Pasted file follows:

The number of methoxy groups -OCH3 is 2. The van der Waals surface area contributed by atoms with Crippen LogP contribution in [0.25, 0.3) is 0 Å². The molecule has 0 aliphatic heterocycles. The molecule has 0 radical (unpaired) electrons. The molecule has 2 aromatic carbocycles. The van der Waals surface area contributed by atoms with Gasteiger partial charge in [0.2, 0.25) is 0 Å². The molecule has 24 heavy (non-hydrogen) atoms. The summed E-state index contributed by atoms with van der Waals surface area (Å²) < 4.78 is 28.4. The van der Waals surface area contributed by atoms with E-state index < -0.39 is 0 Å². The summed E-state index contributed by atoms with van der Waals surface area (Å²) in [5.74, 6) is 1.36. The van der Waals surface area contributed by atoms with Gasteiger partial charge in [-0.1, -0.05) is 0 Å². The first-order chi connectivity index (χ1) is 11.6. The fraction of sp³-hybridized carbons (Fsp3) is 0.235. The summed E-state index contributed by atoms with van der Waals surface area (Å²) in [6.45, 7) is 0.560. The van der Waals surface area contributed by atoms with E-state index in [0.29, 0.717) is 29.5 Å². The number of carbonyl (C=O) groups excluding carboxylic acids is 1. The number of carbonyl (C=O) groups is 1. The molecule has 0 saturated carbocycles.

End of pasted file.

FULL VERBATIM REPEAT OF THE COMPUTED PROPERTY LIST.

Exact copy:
The number of methoxy groups -OCH3 is 2. The van der Waals surface area contributed by atoms with Crippen LogP contribution in [0.25, 0.3) is 0 Å². The molecule has 0 aliphatic heterocycles. The molecule has 0 radical (unpaired) electrons. The molecule has 2 aromatic carbocycles. The van der Waals surface area contributed by atoms with Gasteiger partial charge in [0.2, 0.25) is 0 Å². The molecule has 24 heavy (non-hydrogen) atoms. The summed E-state index contributed by atoms with van der Waals surface area (Å²) < 4.78 is 28.4. The van der Waals surface area contributed by atoms with E-state index < -0.39 is 0 Å². The summed E-state index contributed by atoms with van der Waals surface area (Å²) in [5.74, 6) is 1.36. The van der Waals surface area contributed by atoms with Gasteiger partial charge in [-0.1, -0.05) is 0 Å². The first-order chi connectivity index (χ1) is 11.6. The fraction of sp³-hybridized carbons (Fsp3) is 0.235. The summed E-state index contributed by atoms with van der Waals surface area (Å²) in [6.45, 7) is 0.560. The van der Waals surface area contributed by atoms with E-state index in [0.29, 0.717) is 29.5 Å². The number of carbonyl (C=O) groups excluding carboxylic acids is 1. The number of carbonyl (C=O) groups is 1. The molecule has 0 saturated carbocycles.